The right of first offer
AbstractThis paper examines the right of first offer, which requires a seller to bargain with the contracted buyer before subsequent buyers arrive. The contract also prevents the seller from selling his unique asset to subsequent buyers at a price below what he offers to the contracted buyer. The right of first offer makes the seller less aggressive in bargaining with the contracted buyer, who is privately informed about his valuation. Such a contract can reduce inter-temporal misallocation, in which a subsequent buyer gets the asset when the contracted buyer has higher valuation. But it also may cause misallocation in which the contracted buyer gets the asset when subsequent buyers have higher valuations. Overall, whether the right of first offer can increase the joint surplus for the seller and the contracted buyer, as well as social welfare, depends on the contracted buyer's renegotiation power and the distribution of the buyers’ valuations. This paper also discusses the differences between the right of first offer and the most-favored-customer clause.
Download InfoIf you experience problems downloading a file, check if you have the proper application to view it first. In case of further problems read the IDEAS help page. Note that these files are not on the IDEAS site. Please be patient as the files may be large.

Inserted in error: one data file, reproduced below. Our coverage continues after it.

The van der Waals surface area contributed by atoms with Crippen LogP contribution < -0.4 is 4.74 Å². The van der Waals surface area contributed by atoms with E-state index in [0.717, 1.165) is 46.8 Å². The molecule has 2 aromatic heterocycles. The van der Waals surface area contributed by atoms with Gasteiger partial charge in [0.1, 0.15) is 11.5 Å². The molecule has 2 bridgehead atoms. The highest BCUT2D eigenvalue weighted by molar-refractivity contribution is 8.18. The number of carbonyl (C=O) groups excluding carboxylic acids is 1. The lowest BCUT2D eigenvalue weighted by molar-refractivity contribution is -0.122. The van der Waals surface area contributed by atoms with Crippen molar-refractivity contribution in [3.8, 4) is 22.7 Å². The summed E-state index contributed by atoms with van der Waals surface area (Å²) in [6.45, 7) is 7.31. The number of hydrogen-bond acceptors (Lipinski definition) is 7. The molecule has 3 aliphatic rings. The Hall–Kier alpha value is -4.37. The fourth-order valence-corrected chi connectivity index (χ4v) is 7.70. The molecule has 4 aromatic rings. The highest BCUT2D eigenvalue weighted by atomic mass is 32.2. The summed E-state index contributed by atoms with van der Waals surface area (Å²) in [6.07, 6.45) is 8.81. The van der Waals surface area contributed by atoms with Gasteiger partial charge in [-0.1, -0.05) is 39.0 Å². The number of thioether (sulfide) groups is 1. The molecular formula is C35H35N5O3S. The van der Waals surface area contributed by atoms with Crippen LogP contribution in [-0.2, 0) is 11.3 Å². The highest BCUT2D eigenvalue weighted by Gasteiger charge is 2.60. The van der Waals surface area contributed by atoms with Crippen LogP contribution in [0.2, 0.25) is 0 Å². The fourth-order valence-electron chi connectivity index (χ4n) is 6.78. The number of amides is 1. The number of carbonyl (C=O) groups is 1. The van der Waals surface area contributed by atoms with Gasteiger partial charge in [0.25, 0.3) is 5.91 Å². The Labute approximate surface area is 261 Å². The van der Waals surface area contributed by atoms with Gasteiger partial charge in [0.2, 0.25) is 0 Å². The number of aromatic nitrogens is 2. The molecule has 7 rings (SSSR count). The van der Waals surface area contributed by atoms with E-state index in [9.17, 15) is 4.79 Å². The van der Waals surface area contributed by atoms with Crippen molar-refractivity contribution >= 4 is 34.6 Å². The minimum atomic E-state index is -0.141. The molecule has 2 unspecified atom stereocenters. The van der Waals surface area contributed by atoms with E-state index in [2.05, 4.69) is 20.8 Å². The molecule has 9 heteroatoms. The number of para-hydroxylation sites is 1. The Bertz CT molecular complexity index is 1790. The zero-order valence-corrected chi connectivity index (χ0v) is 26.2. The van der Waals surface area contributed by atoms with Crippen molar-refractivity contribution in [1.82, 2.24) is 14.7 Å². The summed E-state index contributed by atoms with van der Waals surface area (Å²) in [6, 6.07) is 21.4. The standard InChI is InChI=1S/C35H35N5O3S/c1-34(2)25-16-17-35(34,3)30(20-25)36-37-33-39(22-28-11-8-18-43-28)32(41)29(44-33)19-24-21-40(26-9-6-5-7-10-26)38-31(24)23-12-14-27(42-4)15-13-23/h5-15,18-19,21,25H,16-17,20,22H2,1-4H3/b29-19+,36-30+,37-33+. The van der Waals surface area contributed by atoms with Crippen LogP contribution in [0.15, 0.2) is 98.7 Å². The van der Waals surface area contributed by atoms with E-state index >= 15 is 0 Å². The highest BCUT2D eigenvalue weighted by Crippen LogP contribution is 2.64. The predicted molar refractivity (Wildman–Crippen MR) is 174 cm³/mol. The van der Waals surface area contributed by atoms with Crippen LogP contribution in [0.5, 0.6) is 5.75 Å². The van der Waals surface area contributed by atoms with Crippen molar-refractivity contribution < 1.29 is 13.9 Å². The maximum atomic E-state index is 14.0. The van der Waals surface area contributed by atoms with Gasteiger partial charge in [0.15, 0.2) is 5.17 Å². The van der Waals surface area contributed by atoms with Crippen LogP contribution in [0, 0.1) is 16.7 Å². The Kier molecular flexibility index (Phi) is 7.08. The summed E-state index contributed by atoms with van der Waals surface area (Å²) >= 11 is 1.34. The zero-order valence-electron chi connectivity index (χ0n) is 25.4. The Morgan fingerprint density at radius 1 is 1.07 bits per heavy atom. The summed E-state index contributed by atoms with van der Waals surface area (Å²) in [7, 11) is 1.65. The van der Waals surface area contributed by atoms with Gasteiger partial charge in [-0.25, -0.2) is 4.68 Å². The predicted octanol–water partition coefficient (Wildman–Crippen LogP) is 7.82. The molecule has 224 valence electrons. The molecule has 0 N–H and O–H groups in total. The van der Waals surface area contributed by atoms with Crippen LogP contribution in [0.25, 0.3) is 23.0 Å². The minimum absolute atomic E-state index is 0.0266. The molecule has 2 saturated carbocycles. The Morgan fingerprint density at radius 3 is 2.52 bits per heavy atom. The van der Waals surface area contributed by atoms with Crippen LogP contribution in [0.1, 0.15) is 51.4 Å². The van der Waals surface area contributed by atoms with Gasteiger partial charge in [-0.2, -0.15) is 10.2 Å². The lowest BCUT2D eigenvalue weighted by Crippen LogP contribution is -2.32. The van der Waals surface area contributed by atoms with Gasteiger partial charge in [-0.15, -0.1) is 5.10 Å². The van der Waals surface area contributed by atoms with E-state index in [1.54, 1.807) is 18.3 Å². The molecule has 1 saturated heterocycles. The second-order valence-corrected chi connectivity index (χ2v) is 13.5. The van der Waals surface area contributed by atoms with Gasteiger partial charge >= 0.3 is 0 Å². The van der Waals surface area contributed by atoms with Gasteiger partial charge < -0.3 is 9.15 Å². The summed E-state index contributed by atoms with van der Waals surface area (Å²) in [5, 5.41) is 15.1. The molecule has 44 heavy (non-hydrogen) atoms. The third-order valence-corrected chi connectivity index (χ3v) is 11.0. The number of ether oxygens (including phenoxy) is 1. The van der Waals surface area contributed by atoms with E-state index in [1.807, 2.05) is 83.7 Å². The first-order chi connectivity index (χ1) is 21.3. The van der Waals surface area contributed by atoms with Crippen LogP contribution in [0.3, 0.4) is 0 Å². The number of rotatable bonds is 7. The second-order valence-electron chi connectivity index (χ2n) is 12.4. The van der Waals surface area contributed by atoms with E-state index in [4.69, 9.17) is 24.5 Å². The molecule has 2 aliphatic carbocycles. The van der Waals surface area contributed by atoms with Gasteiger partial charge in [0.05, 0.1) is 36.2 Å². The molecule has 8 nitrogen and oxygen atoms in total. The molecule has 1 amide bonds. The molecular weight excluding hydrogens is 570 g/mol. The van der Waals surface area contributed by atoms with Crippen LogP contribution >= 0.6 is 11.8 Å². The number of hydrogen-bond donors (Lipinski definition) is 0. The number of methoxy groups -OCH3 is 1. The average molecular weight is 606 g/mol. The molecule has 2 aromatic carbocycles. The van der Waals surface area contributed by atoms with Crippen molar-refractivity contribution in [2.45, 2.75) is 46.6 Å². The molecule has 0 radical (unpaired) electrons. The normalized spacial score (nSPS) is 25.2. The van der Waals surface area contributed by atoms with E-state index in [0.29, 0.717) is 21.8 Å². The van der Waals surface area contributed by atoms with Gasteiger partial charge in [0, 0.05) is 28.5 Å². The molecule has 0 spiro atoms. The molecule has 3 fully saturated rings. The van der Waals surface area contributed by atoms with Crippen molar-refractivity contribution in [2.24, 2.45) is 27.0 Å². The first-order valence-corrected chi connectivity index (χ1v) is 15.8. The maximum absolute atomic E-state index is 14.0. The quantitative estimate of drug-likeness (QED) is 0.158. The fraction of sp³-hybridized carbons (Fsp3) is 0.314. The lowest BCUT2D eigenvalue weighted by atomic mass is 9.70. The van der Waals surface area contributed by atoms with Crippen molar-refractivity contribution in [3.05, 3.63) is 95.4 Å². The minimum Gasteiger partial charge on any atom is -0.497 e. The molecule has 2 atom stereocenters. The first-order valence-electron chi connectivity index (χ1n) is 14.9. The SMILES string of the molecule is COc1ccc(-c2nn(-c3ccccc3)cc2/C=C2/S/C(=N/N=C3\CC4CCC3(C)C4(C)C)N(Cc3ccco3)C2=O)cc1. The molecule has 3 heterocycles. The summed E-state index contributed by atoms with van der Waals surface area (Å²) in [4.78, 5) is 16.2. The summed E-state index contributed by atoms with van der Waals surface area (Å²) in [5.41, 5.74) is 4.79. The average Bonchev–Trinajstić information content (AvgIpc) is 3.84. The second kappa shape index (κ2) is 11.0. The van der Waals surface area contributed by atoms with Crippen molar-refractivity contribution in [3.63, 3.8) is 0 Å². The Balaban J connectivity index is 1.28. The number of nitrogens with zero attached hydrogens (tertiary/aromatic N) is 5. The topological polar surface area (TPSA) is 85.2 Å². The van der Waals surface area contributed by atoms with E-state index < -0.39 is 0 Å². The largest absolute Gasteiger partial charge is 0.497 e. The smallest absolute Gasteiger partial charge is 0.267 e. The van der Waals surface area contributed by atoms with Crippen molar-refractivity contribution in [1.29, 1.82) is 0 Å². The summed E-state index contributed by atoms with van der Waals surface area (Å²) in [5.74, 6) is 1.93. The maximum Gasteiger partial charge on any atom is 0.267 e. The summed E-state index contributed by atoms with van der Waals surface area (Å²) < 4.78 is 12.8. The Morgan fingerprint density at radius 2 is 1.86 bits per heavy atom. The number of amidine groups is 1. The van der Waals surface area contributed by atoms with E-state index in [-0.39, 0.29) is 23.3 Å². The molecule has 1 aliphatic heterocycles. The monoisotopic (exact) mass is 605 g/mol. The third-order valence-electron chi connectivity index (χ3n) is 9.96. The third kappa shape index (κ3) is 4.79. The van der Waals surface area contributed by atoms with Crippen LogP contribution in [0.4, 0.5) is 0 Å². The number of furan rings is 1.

As the access to this document is restricted, you may want to look for a different version under "Related research" (further below) or search for a different version of it.
Bibliographic InfoArticle provided by Elsevier in its journal International Journal of Industrial Organization.
Volume (Year): 30 (2012)
Issue (Month): 4 ()
Contact details of provider:
Web page: http://www.elsevier.com/locate/inca/505551
Right of first offer; Misallocation; Rent seeking; Renegotiation;
Find related papers by JEL classification:
- D82 - Microeconomics - - Information, Knowledge, and Uncertainty - - - Asymmetric and Private Information; Mechanism Design
- L14 - Industrial Organization - - Market Structure, Firm Strategy, and Market Performance - - - Transactional Relationships; Contracts and Reputation
- K12 - Law and Economics - - Basic Areas of Law - - - Contract Law
Please report citation or reference errors to , or , if you are the registered author of the cited work, log in to your RePEc Author Service profile, click on "citations" and make appropriate adjustments.:
- Donald B. Hausch & Yeon-Koo Che, 1999.
"Cooperative Investments and the Value of Contracting,"
American Economic Review,
American Economic Association, vol. 89(1), pages 125-147, March.
- Che, Y.K. & Hausch, D.B., 1997. "Cooperative Investments and the Value of Contracting," Working papers 9714, Wisconsin Madison - Social Systems.
- Brit Grosskopf & Alvin E. Roth, 2006.
"If you are offered the Right of First Refusal, Should you accept? An Investigation of Contract Design,"
122247000000001017, UCLA Department of Economics.
- Grosskopf, Brit & Roth, Alvin E., 2009. "If you are offered the Right of First Refusal, should you accept? An investigation of contract design," Games and Economic Behavior, Elsevier, vol. 65(1), pages 176-204, January.